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Will my right hon. Friend bear it in mind that this time last year there was serious speculation in oil and other commodities, and the price of oil rose to $147 a
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barrel? Speculation undoubtedly played a significant part in that. The price has now risen to $68 today. Will he ensure that there is no speculation of the kind that we had last year, to ensure that the recovery gathers pace through to next year?

Mr. Byrne: As my hon. Friend will know, the Governor of the Bank of England and the Chancellor, in the Budget, projected that the consumer prices index would begin to fall over the course of this year, which is why it is important that we ensure that the Governor has the right tools at his disposal to ensure that we do not see prices falling uncontrollably and for an extended length of time. We will therefore ensure that the Governor has the tools that he says he needs, but we will need to keep situations such as the rise in oil prices under close review. That is why it is important that we retain a degree of flexibility. It is also why it will be important for us to carry on acting internationally, because the kind of co-ordination that my hon. Friend mentions is best done internationally. That is something that would be very difficult if we were to take the very different approach proposed by the Opposition.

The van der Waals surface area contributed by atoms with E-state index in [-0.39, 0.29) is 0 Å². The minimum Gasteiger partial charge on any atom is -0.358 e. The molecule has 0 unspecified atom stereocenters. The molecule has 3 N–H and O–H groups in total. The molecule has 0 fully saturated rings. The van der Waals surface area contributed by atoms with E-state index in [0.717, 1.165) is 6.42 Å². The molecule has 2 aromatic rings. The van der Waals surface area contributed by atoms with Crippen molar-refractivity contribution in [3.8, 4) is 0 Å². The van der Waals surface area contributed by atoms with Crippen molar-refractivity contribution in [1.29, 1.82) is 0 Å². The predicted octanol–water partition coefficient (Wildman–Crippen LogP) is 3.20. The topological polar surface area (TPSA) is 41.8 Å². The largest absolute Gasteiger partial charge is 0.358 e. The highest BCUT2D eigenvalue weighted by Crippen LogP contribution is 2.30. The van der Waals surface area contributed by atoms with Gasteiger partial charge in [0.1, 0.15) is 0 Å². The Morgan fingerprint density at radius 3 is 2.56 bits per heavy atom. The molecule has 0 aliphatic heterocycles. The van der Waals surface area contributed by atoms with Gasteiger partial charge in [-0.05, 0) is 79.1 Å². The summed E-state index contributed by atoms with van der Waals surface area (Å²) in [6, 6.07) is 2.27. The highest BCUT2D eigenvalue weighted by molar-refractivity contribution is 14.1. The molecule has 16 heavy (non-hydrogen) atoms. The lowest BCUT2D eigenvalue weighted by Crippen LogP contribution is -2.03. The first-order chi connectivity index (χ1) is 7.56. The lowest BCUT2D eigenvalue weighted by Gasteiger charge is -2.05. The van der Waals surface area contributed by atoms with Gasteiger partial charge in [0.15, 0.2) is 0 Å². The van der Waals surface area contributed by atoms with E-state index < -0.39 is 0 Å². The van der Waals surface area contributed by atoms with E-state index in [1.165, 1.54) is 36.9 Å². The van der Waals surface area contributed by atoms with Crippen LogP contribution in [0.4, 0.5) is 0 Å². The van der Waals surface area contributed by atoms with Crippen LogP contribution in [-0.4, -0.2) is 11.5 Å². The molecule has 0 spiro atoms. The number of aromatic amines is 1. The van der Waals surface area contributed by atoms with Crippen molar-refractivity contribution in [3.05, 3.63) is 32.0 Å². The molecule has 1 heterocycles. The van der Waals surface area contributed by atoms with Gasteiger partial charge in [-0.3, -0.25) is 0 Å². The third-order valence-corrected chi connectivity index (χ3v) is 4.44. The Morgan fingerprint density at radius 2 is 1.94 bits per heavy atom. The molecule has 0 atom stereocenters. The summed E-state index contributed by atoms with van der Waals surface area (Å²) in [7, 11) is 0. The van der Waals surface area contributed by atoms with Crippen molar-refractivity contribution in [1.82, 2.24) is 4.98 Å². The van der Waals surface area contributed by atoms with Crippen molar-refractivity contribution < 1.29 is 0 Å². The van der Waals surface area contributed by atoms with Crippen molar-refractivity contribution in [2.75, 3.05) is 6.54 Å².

Mr. Speaker: I call Mr. Field. I thought that you wanted to ask a question.

Mr. Mark Field (Cities of London and Westminster) (Con): I often want to intervene, although not particularly on this point; the question that I was going to ask concerns something that arose some time ago. What level of quantitative easing does the Chief Secretary believe is consistent with a low inflation target?

Mr. Byrne: Well, I am afraid that that is a judgment that we will leave to the Governor of the Bank of England. The Chancellor has authorised up to £150 billion of quantitative easing, and the Bank has drawn down something like £125 billion so far. As I say, it is important that we provide the framework and give the Governor the tools to do the job, but it is also important for the confidence of markets and for delivering the target in hand that it is left to the MPC and the Governor to make the ultimate judgment about how much is needed now and how much is needed later.

Reoffending (Access to Services)

5. Alun Michael (Cardiff, South and Penarth) (Lab/Co-op): What discussions he has had with ministerial colleagues to ensure that methods of budgeting for health, education and skills enable quick and effective access to services required to reduce levels of reoffending. [278508]

The Chief Secretary to the Treasury (Mr. Liam Byrne): The Treasury sits alongside 13 other Departments, including the Department for Children, Schools and Families, the Department for Work and Pensions and the Department of Health, in our work focused on reducing reoffending. My right hon. Friend will be glad to know that adult reoffending fell by 23 per cent. between 2000 and 2006, while juvenile reoffending fell by nearly 19 per cent. over the same period.

Alun Michael: I welcome my right hon. Friend to answering these questions.

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Does my right hon. Friend agree that spending on aspects such as drug treatment and public health can have an implication for reoffending? For instance, the engagement of young people in school and in having a future through education is also relevant to reducing reoffending. Will he come with me to look at the success of the violence reduction strategy in Cardiff, which has prevented violent crime and also reduced the need for expensive surgery? Will he also ensure that officials in his Department make the connection between these different sorts of budgets?